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Old

High Sample Rate PCM II

Posted 12th July 2016 at 01:24 PM by Tam Lin
Updated 17th July 2016 at 07:03 PM by Tam Lin (typo)

Theory tells us that each time the number of DAC chips is doubled the SNR increases by 3 dB. With 32 chips per channel, we should see a 15 dB increase. That is very good, but we can do better because there is no reason the paralleled DAC chips have to receive identical input data.

In essence, we have a 29-bit DAC for sample rates at or below 768K. For each 24-bit input sample value, we can provide a 29-bit value that produces an output current that is closest to the ideal. Accessing a 16MB look-up table 768K times per second is trivial for a modern 64-bit microprocessor. The table data comes from a one-time calibration procedure that analyses the DAC’s measured output performance for each possible input.

Above 768K, we are dealing with a delta that is obtained by scaling the difference between consecutive samples. Below 11.2896M, two or more chips are paralleled and a table lookup is used to improve accuracy.
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Old

Update

Posted 7th July 2016 at 11:58 PM by abraxalito
Updated 8th July 2016 at 12:01 AM by abraxalito

I've not posted for a few months here as I've been involved in moving apartment which was quite a major project given the quantities of parts and assemblies I've accumulated. Even though I've been in my new place for over two weeks now, very little has been unpacked so far, but I have just yesterday rebooted my desktop active XO/amp system which had been quite literally assembled on my desktop with no casework whatsoever Its still without casework and survived the move with only a few wires falling off but now 'installed' in a drawer (pic attached). Its being fed from my 'Domino' balanced TDA1387 DAC and Taobao TFcard player and delivering bags of emotional satisfaction through stand mounted '3Nod' two-ways.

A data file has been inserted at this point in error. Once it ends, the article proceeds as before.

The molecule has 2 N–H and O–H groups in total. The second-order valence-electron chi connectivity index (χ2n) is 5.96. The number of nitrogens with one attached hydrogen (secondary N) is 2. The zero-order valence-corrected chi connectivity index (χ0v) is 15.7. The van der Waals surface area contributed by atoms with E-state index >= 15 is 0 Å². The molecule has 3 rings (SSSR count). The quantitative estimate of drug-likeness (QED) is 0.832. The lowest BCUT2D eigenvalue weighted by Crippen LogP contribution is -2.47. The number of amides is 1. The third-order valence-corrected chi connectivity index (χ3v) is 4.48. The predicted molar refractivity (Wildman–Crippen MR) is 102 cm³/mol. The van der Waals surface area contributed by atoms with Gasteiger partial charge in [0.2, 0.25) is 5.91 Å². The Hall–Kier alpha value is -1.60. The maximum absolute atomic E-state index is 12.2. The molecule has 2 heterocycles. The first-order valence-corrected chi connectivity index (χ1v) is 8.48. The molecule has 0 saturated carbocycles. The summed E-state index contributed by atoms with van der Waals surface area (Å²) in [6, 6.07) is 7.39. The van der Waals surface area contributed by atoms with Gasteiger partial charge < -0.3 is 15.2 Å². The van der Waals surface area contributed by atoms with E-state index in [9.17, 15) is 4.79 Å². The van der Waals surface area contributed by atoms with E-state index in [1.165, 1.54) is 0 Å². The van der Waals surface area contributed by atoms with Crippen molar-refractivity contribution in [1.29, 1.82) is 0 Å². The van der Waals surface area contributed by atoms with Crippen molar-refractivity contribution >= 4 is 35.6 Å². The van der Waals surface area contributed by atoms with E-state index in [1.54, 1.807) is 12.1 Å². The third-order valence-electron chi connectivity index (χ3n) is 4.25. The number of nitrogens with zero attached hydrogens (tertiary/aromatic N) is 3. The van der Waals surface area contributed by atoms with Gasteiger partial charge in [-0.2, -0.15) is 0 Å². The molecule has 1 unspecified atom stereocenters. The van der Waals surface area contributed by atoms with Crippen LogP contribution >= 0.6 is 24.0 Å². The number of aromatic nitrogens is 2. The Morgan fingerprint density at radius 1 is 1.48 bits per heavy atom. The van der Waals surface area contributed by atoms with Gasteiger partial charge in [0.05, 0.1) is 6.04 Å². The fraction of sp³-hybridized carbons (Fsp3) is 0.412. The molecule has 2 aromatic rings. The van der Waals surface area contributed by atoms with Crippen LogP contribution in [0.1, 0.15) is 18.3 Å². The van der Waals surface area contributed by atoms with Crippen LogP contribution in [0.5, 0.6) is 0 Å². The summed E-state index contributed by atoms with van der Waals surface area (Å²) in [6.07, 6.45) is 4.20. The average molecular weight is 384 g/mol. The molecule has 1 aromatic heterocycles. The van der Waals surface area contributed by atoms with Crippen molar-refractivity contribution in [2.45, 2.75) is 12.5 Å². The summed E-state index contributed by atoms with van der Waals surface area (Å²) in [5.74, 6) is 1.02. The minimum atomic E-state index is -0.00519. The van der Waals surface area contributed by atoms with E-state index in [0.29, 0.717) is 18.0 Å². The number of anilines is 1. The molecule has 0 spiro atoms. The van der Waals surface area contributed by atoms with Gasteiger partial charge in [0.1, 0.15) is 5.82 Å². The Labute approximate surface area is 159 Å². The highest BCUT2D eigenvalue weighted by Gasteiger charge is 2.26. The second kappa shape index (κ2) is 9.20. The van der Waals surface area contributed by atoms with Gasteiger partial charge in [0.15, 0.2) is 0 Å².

The amps are all LM4766 bridged running from 60V total but with heroic measures to keep supply noise under control, the central PSU has a CLC configuration and ferrite input transformers are used for coupling between AXO and amps. Output transformers (ferrite for...
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INs and OUTs of the Asus Xonar Essence STX PCIe computer sound card

Posted 26th June 2016 at 08:12 AM by rjm (RJM Audio Blog)
Updated 18th July 2016 at 03:42 AM by rjm

Asus Xonar Essence STX, Audacity 2.1.2, VLC, Windows 10 [and DigiOnSound6 Express for 24 bit recording]

Purpose

To confirm the calibration of the sound card input and output gain. Also, to determine the relationship between the signal voltage, the recorded signal amplitude displayed in Audacity, and the signal peak and noise baseline levels in the FFT spectra.

Summary

* Setting the volume slider of the device output to 100 gives 1 V rms output for an amplitude 0.5 sine wave.
* Setting the volume slider of the device recording line input to 100 gives records a 1 V rms tone as an amplitude 0.5 sine wave, which is displayed in the frequency spectrum (FFT) as peak of magnitude 0 dB in Audacity when both channels are averaged.
* volume setting 100 needed for unity gain loopback.
* 0.5 amplitude sine wave = 0 dB FFT = 1 V rms.
* noise baseline in averaged stereo FFT is 3 dB lower than single channel measurement....
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Old

VSPSX phono stage design idea